It's always the turmeric that does it.
I was making a turmeric-spiced ginger-carrot soup and transferred it to the bowl of my food processor to purée it (an immersion blender is on my wish list). I whirled it. I emptied it. Gold, gold, gold—and, on the walls of my plastic food processor bowl, an especially stubborn gold, even after a good scrub.
Luckily, even stained food processors can essentially clean themselves—as can blenders, automatic drip coffee makers, French presses, and coffee grinders. No elbow grease involved.
This is as simple as boiling a pot of water and adding something a little stronger to it.
Heat your water and pour it into your processor or blender. (You don't want to fill the thing completely with hot water—leave some room for it to splash around when you turn the machine on.) For every cup of hot water, add:
Put the lid on the machine, cover the top in a thick dish towel lest any hot water leak out of it, turn it on, and let it blend for 20 to 30 seconds. Empty out the solution, give the bowl and top a good swipe with a soapy sponge and then a rinse.
Unless you want your cinnamon to also taste like cumin (or your coffee to taste like both), cleaning your blade grinder is an important step.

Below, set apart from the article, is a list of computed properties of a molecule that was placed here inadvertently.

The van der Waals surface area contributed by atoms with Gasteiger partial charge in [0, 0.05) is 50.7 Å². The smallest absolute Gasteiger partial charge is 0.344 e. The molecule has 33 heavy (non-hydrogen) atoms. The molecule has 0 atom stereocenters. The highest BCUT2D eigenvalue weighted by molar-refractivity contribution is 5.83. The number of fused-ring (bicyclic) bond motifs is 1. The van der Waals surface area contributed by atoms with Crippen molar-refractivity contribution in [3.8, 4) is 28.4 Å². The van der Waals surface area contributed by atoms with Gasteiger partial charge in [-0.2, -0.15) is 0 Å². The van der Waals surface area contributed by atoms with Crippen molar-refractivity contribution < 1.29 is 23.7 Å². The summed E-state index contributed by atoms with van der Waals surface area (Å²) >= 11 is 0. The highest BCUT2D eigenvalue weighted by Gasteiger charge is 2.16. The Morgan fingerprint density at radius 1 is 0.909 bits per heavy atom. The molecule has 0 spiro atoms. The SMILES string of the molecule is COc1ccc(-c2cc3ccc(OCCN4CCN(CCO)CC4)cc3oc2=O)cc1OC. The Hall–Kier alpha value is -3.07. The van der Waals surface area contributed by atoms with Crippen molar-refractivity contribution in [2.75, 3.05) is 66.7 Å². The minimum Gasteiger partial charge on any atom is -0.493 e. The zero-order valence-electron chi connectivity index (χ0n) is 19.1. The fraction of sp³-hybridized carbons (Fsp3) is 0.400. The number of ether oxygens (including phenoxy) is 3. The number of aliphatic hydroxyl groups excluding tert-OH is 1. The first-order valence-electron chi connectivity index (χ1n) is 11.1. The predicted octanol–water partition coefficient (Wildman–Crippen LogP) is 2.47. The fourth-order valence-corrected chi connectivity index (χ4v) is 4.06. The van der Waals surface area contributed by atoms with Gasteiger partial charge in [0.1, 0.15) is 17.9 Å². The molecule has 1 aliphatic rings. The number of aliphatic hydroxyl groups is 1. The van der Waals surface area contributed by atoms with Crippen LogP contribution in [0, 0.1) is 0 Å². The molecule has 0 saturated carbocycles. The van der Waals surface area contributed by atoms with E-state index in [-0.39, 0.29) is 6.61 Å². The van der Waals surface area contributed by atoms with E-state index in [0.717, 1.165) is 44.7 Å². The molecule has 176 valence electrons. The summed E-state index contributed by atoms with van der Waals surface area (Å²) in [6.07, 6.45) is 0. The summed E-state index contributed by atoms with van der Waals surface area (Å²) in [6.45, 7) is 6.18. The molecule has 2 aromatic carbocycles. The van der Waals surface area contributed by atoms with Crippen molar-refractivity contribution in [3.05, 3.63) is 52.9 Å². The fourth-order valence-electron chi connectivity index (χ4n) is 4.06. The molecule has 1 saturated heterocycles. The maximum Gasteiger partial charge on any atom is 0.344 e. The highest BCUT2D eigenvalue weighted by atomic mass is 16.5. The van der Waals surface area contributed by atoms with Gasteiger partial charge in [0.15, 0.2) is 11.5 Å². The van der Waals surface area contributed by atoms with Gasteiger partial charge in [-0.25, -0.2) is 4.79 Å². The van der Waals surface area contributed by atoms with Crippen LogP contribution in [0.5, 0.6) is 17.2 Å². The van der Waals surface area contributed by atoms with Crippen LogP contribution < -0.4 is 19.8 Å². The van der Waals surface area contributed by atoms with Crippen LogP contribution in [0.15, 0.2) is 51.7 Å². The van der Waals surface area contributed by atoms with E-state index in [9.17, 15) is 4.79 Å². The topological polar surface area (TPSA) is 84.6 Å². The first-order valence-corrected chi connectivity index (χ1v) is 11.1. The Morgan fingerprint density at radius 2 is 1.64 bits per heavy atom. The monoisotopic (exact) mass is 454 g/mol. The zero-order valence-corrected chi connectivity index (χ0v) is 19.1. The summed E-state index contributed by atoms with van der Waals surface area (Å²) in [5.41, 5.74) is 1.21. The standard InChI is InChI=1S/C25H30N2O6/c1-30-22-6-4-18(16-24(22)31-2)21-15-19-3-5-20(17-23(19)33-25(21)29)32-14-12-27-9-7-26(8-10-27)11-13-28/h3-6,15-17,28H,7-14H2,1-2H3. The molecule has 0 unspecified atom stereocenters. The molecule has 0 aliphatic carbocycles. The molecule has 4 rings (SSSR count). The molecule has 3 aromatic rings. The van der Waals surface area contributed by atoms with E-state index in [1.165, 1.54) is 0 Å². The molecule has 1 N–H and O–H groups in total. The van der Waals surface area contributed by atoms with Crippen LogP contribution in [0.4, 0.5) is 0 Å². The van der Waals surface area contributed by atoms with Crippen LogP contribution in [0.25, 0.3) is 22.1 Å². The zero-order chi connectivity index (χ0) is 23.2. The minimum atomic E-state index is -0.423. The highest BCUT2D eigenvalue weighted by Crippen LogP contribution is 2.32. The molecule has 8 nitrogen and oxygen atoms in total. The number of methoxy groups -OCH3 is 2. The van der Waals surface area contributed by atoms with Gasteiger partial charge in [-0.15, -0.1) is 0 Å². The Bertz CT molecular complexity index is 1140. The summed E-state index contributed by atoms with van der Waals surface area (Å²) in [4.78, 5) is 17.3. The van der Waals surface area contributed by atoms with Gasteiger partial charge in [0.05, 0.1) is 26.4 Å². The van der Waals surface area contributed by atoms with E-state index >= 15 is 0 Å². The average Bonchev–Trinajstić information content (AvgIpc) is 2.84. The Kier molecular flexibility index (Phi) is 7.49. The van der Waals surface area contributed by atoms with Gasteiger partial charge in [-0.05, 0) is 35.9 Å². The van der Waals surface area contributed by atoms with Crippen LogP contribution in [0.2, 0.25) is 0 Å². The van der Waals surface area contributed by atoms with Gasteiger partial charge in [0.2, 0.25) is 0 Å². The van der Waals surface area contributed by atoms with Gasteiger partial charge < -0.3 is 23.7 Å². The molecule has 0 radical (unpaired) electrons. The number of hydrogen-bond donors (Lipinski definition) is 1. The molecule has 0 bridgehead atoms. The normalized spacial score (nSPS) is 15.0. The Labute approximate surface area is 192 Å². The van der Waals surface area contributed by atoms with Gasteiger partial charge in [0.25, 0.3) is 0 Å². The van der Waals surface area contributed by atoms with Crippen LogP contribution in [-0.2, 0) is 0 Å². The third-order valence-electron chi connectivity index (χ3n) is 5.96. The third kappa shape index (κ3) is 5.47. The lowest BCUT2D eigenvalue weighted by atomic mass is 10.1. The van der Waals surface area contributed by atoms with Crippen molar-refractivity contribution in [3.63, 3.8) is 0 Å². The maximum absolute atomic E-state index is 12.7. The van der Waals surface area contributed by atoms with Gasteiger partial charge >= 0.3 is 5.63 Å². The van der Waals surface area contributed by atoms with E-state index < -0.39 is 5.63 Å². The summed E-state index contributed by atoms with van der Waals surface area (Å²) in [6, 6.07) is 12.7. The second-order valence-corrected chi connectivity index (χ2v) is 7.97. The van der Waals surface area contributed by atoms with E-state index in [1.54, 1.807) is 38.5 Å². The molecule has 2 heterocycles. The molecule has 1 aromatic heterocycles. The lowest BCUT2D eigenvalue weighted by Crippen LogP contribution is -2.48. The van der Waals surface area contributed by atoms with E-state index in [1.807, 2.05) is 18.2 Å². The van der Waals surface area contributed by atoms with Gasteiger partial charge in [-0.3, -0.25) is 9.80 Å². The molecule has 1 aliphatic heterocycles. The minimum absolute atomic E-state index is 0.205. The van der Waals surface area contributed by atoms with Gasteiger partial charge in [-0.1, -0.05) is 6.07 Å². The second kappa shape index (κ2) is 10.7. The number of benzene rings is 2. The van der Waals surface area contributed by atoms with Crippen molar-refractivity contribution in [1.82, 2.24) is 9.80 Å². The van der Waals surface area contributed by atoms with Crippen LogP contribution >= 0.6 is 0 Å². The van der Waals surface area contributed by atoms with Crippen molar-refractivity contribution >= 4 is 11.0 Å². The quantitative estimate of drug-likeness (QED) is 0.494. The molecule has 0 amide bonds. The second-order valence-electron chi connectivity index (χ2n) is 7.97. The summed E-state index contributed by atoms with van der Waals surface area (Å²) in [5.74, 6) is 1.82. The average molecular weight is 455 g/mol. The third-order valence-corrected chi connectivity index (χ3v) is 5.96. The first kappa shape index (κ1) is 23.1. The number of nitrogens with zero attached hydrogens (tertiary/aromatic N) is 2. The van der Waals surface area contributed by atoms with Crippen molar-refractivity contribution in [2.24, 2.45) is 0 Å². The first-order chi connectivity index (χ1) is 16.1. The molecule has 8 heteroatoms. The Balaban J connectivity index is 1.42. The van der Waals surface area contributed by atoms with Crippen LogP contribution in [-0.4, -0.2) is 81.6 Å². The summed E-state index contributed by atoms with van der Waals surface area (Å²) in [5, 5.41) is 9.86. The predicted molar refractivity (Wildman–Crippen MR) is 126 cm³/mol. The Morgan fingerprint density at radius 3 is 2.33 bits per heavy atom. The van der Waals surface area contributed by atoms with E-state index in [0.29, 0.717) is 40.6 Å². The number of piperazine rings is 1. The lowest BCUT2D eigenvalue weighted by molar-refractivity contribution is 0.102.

We have a whole article about how exactly do to do this, but here it is, distilled: Fill a grinder with uncooked rice, grind it up until the rice is powdery, then empty the rice powder out and wipe the inside of the grinder with a damp towel. Tada! The rice absorbs the oils from the coffee or spices.
One of the commenters on that piece, Andy Paysinger, says that you can use a few broken up saltine crackers and a few tablespoons of baking soda to the same effect. A good alternative if you just used the last of your pantry stock of rice.
It's one of the easiest ways to make coffee, but unless you are extremely diligent about cleaning your press as soon as you've finished your coffee (and kudos to you if you are), the oils in your coffee grounds—and some of the coffee grounds themselves—will embed themselves in the wire mesh of the press. And once they've hung out there for a while, they'll start to get sort of stale, and that will affect how your coffee tastes.
First, eliminate any grounds. Really give the mesh filter a good scrub—a brush is handy here. Then fill the French press with hot water and add baking soda, vinegar, or bleach (just a little, as you would with the food processor above). Put the top on, submerge the filter in the solution, and let it sit for a few minutes. Pour out the solution, rinse it, and give it a quick wash with a soapy sponge.
Drip brewers are prone to both coffee residues and buildups or stains from hard water. Happily, it's maybe the easiest to clean of all.
Add a cup or so of vinegar to the water reserve and fill the rest of the way with water. Make sure the carafe is beneath the drip, and then let it run through a brew cycle (but without, you know, coffee).
What are your tips for getting stains and residues out of your tools? Share them in the comments.